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Treating wastewater with Monash sunlight system

Monash University chemical engineering students have developed a sustainable, standalone water treatment system that removes persistent organic pollutants from industrial wastewater, an innovation inspired by natural treatment cycles. 

Developed by PhD students Mostafa Dehghani and Mahdi Naseri, along with undergraduate student Clare Carew, the Stand Alone Sunflow System (SASS) has been recognised by the James Dyson Foundation for excellence in engineering innovation.

The technology uses a cellulose–zinc oxide catalyst activated by sunlight to break down organic pollutants in industrial wastewater circulated through a treatment tank, requiring less labour and maintenance compared to traditional treatment systems.

PhD student Mostafa Dehghani said the motivation behind the development was to curb the impact of industrial wastewater, which can contain metals and toxins that negatively affect aquatic ecosystems, and impact food resources and water supply.

Curbing impact of industrial wastewater

“According to recent figures from the United Nations, by 2030, half of the world, including many in low-resource areas, will face water scarcity,” Dehghani said.

“This was our main motivation to design a water treatment system inspired by nature, that takes advantage of sunlight, especially in areas with a high light intensity like Australia.

“The available systems currently in the market are either inefficient or produce a secondary pollutant that needs to be disposed of in the environment. Our prototype seeks to provide a sustainable treatment of persistent organic pollutants such as fluorinated compounds in low resource settings.”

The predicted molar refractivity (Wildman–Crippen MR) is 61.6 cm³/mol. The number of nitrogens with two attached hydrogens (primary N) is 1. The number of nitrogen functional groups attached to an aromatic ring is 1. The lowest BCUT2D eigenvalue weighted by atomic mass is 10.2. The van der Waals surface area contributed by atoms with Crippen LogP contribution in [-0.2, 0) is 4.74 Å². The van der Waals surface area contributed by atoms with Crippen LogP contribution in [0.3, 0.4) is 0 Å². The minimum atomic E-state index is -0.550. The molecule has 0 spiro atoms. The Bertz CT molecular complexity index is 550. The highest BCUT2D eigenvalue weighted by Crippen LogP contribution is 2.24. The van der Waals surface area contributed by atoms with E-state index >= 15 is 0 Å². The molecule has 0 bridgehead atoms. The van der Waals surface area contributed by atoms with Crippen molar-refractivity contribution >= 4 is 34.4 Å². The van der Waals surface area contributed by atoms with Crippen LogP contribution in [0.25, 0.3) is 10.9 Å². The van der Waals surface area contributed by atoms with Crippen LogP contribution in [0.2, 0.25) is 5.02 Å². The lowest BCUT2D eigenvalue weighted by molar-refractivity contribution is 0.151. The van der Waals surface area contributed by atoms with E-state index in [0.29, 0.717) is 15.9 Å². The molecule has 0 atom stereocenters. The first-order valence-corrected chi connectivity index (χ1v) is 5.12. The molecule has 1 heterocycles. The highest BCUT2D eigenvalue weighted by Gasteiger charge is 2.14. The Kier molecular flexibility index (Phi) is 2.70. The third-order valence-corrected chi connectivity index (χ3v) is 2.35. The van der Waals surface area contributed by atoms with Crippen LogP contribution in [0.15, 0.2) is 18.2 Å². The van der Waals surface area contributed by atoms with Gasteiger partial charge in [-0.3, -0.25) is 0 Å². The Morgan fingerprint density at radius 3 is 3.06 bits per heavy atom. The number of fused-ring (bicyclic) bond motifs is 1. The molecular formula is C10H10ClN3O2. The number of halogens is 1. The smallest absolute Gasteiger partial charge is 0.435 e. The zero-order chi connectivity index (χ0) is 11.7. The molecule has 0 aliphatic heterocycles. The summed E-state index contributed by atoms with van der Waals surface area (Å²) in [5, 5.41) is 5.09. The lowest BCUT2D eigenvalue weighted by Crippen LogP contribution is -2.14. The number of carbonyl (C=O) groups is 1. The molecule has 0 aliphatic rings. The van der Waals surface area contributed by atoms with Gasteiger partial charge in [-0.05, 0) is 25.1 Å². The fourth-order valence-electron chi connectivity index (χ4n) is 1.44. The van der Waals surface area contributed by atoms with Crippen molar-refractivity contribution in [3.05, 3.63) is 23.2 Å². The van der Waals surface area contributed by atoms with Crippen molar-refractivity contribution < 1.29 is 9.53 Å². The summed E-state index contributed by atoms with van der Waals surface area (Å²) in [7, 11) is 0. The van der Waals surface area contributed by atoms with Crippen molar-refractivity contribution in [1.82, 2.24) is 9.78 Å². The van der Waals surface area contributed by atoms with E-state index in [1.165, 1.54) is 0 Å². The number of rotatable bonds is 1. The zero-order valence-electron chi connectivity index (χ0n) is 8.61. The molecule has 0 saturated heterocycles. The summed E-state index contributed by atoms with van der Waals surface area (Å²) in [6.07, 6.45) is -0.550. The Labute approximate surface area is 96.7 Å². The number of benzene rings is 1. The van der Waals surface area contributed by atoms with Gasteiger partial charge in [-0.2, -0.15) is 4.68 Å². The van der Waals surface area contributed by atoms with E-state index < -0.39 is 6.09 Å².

The prototype has mounted UV lights powered by solar panels, which are activated when insufficient sunlight is available, while a microcontroller manages the flow of water through the system.

Sustainable method of treating wastewater

PhD Mahdi Naseri said the systems was tested using a variety of polluted water types, until the desired level of treatment was attained.

“The efficacy of the system was examined using a variety of organic pollutants such as per- and polyfluoroalkyl substances (PFAS), dioxane solvents, industrial dyes, and real wastewater samples until degradation to below health and environmental advised levels were achieved,” Naseri said.

Through further development and research, the SASS technology will soon have the capability to be scaled up to accommodate for the treatment of larger water streams.

Once finalised, the students’ intention is to work with industries such as breweries, textile, food and beverage, and printing companies to apply the SASS technology to their commercialisation processes.